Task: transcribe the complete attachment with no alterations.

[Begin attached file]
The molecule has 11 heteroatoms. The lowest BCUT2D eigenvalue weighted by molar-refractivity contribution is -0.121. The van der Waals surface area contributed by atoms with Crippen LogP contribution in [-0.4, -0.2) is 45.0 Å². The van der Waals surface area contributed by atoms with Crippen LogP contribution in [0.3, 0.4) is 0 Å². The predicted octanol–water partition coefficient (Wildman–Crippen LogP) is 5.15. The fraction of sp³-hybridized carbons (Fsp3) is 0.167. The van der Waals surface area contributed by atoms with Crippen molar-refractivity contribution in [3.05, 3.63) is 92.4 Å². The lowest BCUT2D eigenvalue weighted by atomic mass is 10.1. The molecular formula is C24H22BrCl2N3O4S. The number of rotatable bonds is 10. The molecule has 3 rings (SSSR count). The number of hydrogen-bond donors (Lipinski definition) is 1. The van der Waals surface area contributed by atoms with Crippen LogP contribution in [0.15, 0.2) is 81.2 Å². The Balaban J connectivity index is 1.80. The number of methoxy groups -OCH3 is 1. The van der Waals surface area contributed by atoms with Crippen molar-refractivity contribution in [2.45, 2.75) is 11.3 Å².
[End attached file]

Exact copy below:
The molecule has 11 heteroatoms. The lowest BCUT2D eigenvalue weighted by molar-refractivity contribution is -0.121. The van der Waals surface area contributed by atoms with Crippen LogP contribution in [-0.4, -0.2) is 45.0 Å². The van der Waals surface area contributed by atoms with Crippen LogP contribution in [0.3, 0.4) is 0 Å². The predicted octanol–water partition coefficient (Wildman–Crippen LogP) is 5.15. The fraction of sp³-hybridized carbons (Fsp3) is 0.167. The van der Waals surface area contributed by atoms with Crippen molar-refractivity contribution in [3.05, 3.63) is 92.4 Å². The lowest BCUT2D eigenvalue weighted by atomic mass is 10.1. The molecular formula is C24H22BrCl2N3O4S. The number of rotatable bonds is 10. The molecule has 3 rings (SSSR count). The number of hydrogen-bond donors (Lipinski definition) is 1. The van der Waals surface area contributed by atoms with Crippen LogP contribution in [0.15, 0.2) is 81.2 Å². The Balaban J connectivity index is 1.80. The number of methoxy groups -OCH3 is 1. The van der Waals surface area contributed by atoms with Crippen molar-refractivity contribution in [2.45, 2.75) is 11.3 Å².